93XRT welcomes Hot Tuna (acoustic)
Wednesday, Jul 16, 2014 7:30 PM CDT
(6:30 PM Doors)
SPACE, Evanston, IL
From their days playing together as teenagers to their current acoustic and electric blues, probably no one has more consistently led American music for the last 50 years than Jorma Kaukonen and Jack Casady, the founders and continuing core members of the iconic blues-roots band Hot Tuna.
Now members of the Rock & Roll Hall of Fame, the pair began playing together while growing up in the Washington D.C. area, where Jack's father was a dentist and Jorma's father a State Department official. While a junior and senior high student, Jack played professional gigs as lead guitarist at night before he was old enough to drive. Jorma, four years older than Jack, started college in Ohio, accompanied his family overseas and then returned to college, this time in California. Along the way, Jorma became enamored of the guitar playing of Rev. Gary Davis and became a master of his finger-picking style. Meanwhile, Jack took an interest in the electric bass--at the time a controversial instrument in blues, jazz, and folk circles.
In the mid 1960’s, Jorma was asked to audition to play guitar for a new band that was forming in San Francisco. Though an acoustic player at heart, he grew interested in the electronic gadgetry that was beginning to make an appearance in the popular music scene, particularly in a primitive processor brought to the audition by a fellow named Ken Kesey. Jorma decided to join the band and soon thereafter he summoned his young friend from Washington, who now played the bass. Thus was created the unique (then and now) sound that was The Jefferson Airplane. Jorma even contributed the band's name, drawn from a nickname a friend had for the blues-playing Jorma. Jack's experience as a lead guitarist led to a style of bass playing which took the instrument far beyond its traditional role.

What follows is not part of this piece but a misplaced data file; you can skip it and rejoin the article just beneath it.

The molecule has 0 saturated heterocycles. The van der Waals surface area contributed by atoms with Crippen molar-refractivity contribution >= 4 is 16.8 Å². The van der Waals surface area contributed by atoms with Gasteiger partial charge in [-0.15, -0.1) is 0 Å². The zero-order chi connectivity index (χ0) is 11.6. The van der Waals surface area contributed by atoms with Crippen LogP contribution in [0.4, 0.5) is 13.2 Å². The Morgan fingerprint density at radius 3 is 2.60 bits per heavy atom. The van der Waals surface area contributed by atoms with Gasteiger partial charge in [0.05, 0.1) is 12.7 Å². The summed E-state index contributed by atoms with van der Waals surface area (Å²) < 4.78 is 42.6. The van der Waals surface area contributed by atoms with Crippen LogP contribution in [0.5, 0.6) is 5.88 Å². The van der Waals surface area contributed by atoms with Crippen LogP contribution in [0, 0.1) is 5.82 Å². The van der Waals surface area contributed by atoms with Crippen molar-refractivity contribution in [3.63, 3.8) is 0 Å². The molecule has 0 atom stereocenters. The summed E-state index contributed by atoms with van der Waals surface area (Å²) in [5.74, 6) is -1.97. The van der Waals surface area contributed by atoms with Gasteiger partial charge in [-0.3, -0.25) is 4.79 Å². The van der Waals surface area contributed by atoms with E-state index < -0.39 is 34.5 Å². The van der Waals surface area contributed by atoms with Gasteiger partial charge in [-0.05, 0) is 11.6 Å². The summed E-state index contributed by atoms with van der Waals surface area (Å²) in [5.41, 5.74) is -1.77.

While in The Jefferson Airplane, putting together the soundtrack of the sixties, Jorma and Jack remained loyal to the blues, jazz, bluegrass and folk influences of the small clubs and larger venues they had learned from years before. They would play together, working up a set of songs that they performed at clubs in the Bay Area, often after having played a set with the Airplane. This led to a record contract; in fact, they had an album recorded before they decided to name their band Hot Tuna. With it, they launched on an odyssey which has continued for more than four decades, always finding new and interesting turns in its path forward.
The first thing an early Hot Tuna fan discovered at their concerts of the early 1970’s was that the band was growing louder and louder. In an era in which volume often trumped musicianship, Hot Tuna provided both. Jack and Jorma really loved to play. "Look around for another band that plays uninterrupted three- to six-hour sets," wrote reviewer Jerry Moore.
Album followed album--more than two dozen in all, not counting solo efforts, side projects and appearances on the albums of other bands and performers. In an era in which old bands reunite for one last tour, Hot Tuna can't because Hot Tuna never broke up.